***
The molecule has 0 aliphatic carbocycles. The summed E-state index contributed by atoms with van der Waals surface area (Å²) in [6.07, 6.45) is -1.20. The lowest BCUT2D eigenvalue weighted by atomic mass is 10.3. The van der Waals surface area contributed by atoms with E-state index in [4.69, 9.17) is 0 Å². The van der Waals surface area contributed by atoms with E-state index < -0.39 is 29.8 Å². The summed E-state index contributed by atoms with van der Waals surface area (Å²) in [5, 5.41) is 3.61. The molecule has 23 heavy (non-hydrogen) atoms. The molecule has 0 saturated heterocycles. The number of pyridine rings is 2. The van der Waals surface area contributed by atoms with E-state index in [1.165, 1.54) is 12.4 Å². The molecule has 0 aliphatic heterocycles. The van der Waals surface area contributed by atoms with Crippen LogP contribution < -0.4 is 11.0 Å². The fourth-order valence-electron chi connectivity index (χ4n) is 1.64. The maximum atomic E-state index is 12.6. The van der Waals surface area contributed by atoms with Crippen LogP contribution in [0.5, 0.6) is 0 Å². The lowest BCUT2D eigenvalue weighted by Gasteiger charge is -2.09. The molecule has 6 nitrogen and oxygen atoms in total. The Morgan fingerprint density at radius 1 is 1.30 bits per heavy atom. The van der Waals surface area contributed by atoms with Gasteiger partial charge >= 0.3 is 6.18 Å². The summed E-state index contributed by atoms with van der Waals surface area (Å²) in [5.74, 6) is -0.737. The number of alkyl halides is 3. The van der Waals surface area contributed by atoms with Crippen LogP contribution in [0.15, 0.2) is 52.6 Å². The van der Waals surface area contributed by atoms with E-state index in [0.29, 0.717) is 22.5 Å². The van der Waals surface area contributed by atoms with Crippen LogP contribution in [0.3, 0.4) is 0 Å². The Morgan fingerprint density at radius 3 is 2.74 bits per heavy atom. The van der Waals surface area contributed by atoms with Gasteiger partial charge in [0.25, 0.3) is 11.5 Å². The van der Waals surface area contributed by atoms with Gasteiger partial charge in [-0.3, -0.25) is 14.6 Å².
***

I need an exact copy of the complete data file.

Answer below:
The molecule has 0 aliphatic carbocycles. The summed E-state index contributed by atoms with van der Waals surface area (Å²) in [6.07, 6.45) is -1.20. The lowest BCUT2D eigenvalue weighted by atomic mass is 10.3. The van der Waals surface area contributed by atoms with E-state index in [4.69, 9.17) is 0 Å². The van der Waals surface area contributed by atoms with E-state index < -0.39 is 29.8 Å². The summed E-state index contributed by atoms with van der Waals surface area (Å²) in [5, 5.41) is 3.61. The molecule has 23 heavy (non-hydrogen) atoms. The molecule has 0 saturated heterocycles. The number of pyridine rings is 2. The van der Waals surface area contributed by atoms with E-state index in [1.165, 1.54) is 12.4 Å². The molecule has 0 aliphatic heterocycles. The van der Waals surface area contributed by atoms with Crippen LogP contribution < -0.4 is 11.0 Å². The fourth-order valence-electron chi connectivity index (χ4n) is 1.64. The maximum atomic E-state index is 12.6. The van der Waals surface area contributed by atoms with Crippen LogP contribution in [0.5, 0.6) is 0 Å². The lowest BCUT2D eigenvalue weighted by Gasteiger charge is -2.09. The molecule has 6 nitrogen and oxygen atoms in total. The Morgan fingerprint density at radius 1 is 1.30 bits per heavy atom. The van der Waals surface area contributed by atoms with Gasteiger partial charge >= 0.3 is 6.18 Å². The summed E-state index contributed by atoms with van der Waals surface area (Å²) in [5.74, 6) is -0.737. The number of alkyl halides is 3. The van der Waals surface area contributed by atoms with Crippen LogP contribution in [0.15, 0.2) is 52.6 Å². The van der Waals surface area contributed by atoms with E-state index in [0.29, 0.717) is 22.5 Å². The van der Waals surface area contributed by atoms with Crippen LogP contribution in [0.3, 0.4) is 0 Å². The Morgan fingerprint density at radius 3 is 2.74 bits per heavy atom. The van der Waals surface area contributed by atoms with Gasteiger partial charge in [0.25, 0.3) is 11.5 Å². The van der Waals surface area contributed by atoms with Gasteiger partial charge in [-0.3, -0.25) is 14.6 Å².